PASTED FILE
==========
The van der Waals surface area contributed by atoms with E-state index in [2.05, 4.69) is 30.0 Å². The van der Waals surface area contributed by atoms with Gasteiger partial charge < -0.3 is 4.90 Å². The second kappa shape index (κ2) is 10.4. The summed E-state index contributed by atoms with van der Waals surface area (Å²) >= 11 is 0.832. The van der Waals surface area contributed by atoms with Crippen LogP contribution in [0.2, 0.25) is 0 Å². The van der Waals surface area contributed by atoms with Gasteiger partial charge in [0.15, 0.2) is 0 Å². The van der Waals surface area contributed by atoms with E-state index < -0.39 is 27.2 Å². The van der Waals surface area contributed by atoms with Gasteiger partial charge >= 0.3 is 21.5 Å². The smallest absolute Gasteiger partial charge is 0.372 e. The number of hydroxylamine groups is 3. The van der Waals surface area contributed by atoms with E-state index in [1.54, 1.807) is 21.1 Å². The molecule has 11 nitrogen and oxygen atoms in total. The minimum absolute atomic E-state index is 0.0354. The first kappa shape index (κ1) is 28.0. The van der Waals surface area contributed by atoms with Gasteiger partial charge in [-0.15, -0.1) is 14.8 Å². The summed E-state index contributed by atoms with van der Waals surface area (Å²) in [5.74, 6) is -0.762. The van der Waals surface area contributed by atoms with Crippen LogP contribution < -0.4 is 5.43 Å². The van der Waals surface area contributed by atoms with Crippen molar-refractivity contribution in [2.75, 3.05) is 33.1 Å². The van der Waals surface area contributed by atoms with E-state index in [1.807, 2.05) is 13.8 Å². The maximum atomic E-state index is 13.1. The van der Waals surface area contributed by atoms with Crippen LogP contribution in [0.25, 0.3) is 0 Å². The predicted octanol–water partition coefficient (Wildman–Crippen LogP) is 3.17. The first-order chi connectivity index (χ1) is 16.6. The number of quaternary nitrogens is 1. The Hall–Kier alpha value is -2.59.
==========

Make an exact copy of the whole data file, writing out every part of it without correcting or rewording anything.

The van der Waals surface area contributed by atoms with E-state index in [2.05, 4.69) is 30.0 Å². The van der Waals surface area contributed by atoms with Gasteiger partial charge < -0.3 is 4.90 Å². The second kappa shape index (κ2) is 10.4. The summed E-state index contributed by atoms with van der Waals surface area (Å²) >= 11 is 0.832. The van der Waals surface area contributed by atoms with Crippen LogP contribution in [0.2, 0.25) is 0 Å². The van der Waals surface area contributed by atoms with Gasteiger partial charge in [0.15, 0.2) is 0 Å². The van der Waals surface area contributed by atoms with E-state index < -0.39 is 27.2 Å². The van der Waals surface area contributed by atoms with Gasteiger partial charge >= 0.3 is 21.5 Å². The smallest absolute Gasteiger partial charge is 0.372 e. The number of hydroxylamine groups is 3. The van der Waals surface area contributed by atoms with E-state index in [1.54, 1.807) is 21.1 Å². The molecule has 11 nitrogen and oxygen atoms in total. The minimum absolute atomic E-state index is 0.0354. The first kappa shape index (κ1) is 28.0. The van der Waals surface area contributed by atoms with Gasteiger partial charge in [-0.15, -0.1) is 14.8 Å². The summed E-state index contributed by atoms with van der Waals surface area (Å²) in [5.74, 6) is -0.762. The van der Waals surface area contributed by atoms with Crippen LogP contribution < -0.4 is 5.43 Å². The van der Waals surface area contributed by atoms with Crippen molar-refractivity contribution in [2.75, 3.05) is 33.1 Å². The van der Waals surface area contributed by atoms with E-state index in [1.807, 2.05) is 13.8 Å². The maximum atomic E-state index is 13.1. The van der Waals surface area contributed by atoms with Crippen LogP contribution in [0.25, 0.3) is 0 Å². The predicted octanol–water partition coefficient (Wildman–Crippen LogP) is 3.17. The first-order chi connectivity index (χ1) is 16.6. The number of quaternary nitrogens is 1. The Hall–Kier alpha value is -2.59.